Swim – Try not to drown, try to swim in a straight line.
Bike – No solid food, 12 gels in a bottle mixed with water, ride on feel mostly keeping an eye on the Garmin, spin up the hills and get down and as aero as possible on the flats and downs.
Run – No walking except for the hill at the back of the campsite and feed stations, run on feel, keep form and technique correct.
I listened carefully for the wind when I woke up on Sunday morning at 4.30am and heard the tent flapping gently in the breeze, no rain beating down on the canvas just the faint sound of Rob making my breakfast. Another incredible turnaround by the Great British Weather.
See here for some pithy pre-match analysis:
I just wanted to get through it, I panicked at the start because the water was so cold and I couldn’t get acclimatised, Gary calmed me down nicely and after the national anthem finished and the gun didn’t go off I started my race. The start wasn’t too rough as I’d positioned myself quite a long way back, but in a better position than last year (i.e not 400m left of everyone else.) After about 200m I realised I’d not started my Garmin so after a brief moment of confusion between which button was which the clock started ticking on my day. The first turn seemed to take forever to come, so I settled into a rhythm and tried not to think about it. After the 2nd turn I got caught by a couple of people in the wave after me and then they kept on coming, I knew then that I was pretty slow! After the cramp last year I was terrified of it returning this time and the temperature of the water made it even more likely, but keeping my legs still seemed to stop the onset. I thought I’d swum in a reasonably straight line, but the GPS and the timing chip don’t lie. Can’t feel bad about it, my shoulder’s been a problem for quite a while, but I’ve hardly made the effort with swimming this year so I don’t have anyone to blame but me! 45:40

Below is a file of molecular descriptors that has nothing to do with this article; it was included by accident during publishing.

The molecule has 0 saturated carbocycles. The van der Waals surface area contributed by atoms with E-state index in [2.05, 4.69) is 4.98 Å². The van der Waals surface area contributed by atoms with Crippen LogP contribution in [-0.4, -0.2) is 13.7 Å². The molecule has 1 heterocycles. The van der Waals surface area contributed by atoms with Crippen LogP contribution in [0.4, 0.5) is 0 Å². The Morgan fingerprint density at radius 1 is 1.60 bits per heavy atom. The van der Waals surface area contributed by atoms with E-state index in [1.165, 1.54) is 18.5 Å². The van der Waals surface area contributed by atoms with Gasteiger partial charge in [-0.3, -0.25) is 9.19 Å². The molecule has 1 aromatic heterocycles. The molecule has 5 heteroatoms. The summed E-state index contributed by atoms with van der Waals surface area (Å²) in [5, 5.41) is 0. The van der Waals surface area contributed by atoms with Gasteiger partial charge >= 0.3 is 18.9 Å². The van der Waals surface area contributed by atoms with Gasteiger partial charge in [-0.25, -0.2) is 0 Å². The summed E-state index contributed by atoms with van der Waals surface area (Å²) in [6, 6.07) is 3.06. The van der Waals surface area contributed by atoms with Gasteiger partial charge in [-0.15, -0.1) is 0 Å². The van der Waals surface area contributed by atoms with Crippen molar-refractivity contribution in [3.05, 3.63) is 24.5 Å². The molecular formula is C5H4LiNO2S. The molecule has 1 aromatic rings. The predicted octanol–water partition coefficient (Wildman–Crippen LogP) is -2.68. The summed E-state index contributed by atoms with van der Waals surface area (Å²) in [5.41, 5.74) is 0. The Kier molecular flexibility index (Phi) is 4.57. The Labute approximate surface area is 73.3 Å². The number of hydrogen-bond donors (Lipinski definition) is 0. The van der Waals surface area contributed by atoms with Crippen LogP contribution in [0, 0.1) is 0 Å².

The 400m run up the hill from the lake to T1 never gets any easier, especially when the water makes me so dizzy, but I was relaxed after not having cramp in the water and feeling pretty good about what lay ahead. I didn’t bother with the jacket and only half heartedly tugged the arm warmers on as I was so confident that Exmoor’s weather would not let me down! 8:41
Riding up hills all winter has paid dividends, coupled with the knowledge of the course it was always going to be my favourite part of the day. Spun out of T1 up the 3 mile climb to the start of the lap nice and slowly, no dropped bottles this time and started to take on nutrition. Once out on the lap itself I got nice and aero, and made sure I took a swig of gels every 20 minutes. The first half seemed to fly by, I caught Rob about an hour in and had a quick chat with him before cracking on with the 2nd of the big climbs. At the top of the 3rd climb there were a few hundred supporters lining the road, as I came up to the top of the climb my legs were telling me to sit tight and stay spinning, my mind had other ideas and told me to pop up a couple of gears and power up the hill past them, it’s what they want to see! It’s what they came out for! Not me taking it easy! the mind won and I climbed out of the saddle and tried to make it look as effortless as I could, in my mind I was Alberto Contador, in reality more like Albert Steptoe. Towards the end of lap 1 I was noticing a bit of pain in my lower back / glute on the right side, which is was from being aero for long periods which I’m still not entirely used to so I found ingenious ways of stretching out on the downhills where I was freewheeling to save time getting off the bike and stretching. 2nd lap was reasonably uneventful, slightly slower than the first, but that is to be expected. I lost my top cog, again, just after the 3rd climb of the lap, it’s been causing problems for ages now and been fixed 3 times so I’m thinking I need a new bike. Rolled into T2 feeling pretty good with sub 4 hours, got off my bike and my legs felt ok! 3:55:36